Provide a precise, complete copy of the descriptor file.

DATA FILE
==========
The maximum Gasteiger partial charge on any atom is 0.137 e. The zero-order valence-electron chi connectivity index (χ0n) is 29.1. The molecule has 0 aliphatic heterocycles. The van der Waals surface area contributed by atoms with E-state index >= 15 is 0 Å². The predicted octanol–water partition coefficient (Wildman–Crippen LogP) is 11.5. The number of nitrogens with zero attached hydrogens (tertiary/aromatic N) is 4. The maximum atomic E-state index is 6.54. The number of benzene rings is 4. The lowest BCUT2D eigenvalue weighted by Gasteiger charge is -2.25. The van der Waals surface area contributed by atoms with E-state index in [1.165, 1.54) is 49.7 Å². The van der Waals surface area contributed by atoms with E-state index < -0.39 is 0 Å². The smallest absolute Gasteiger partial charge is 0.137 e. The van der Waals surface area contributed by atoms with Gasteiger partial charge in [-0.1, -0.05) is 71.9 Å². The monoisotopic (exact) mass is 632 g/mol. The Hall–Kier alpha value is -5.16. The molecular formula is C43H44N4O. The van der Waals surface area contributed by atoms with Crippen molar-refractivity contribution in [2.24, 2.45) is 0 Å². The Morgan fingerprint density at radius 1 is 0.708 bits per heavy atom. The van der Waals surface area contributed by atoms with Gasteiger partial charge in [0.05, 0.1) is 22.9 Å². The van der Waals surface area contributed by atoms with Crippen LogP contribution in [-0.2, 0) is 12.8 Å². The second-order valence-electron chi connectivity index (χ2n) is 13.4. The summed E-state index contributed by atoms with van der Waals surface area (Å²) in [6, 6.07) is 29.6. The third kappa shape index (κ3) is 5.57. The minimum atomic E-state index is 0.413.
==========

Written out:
The maximum Gasteiger partial charge on any atom is 0.137 e. The zero-order valence-electron chi connectivity index (χ0n) is 29.1. The molecule has 0 aliphatic heterocycles. The van der Waals surface area contributed by atoms with E-state index >= 15 is 0 Å². The predicted octanol–water partition coefficient (Wildman–Crippen LogP) is 11.5. The number of nitrogens with zero attached hydrogens (tertiary/aromatic N) is 4. The maximum atomic E-state index is 6.54. The number of benzene rings is 4. The lowest BCUT2D eigenvalue weighted by Gasteiger charge is -2.25. The van der Waals surface area contributed by atoms with E-state index in [1.165, 1.54) is 49.7 Å². The van der Waals surface area contributed by atoms with E-state index < -0.39 is 0 Å². The smallest absolute Gasteiger partial charge is 0.137 e. The van der Waals surface area contributed by atoms with Gasteiger partial charge in [-0.1, -0.05) is 71.9 Å². The monoisotopic (exact) mass is 632 g/mol. The Hall–Kier alpha value is -5.16. The molecular formula is C43H44N4O. The van der Waals surface area contributed by atoms with Crippen molar-refractivity contribution in [2.24, 2.45) is 0 Å². The Morgan fingerprint density at radius 1 is 0.708 bits per heavy atom. The van der Waals surface area contributed by atoms with Gasteiger partial charge in [0.05, 0.1) is 22.9 Å². The van der Waals surface area contributed by atoms with Crippen LogP contribution in [-0.2, 0) is 12.8 Å². The second-order valence-electron chi connectivity index (χ2n) is 13.4. The summed E-state index contributed by atoms with van der Waals surface area (Å²) in [6, 6.07) is 29.6. The third kappa shape index (κ3) is 5.57. The minimum atomic E-state index is 0.413.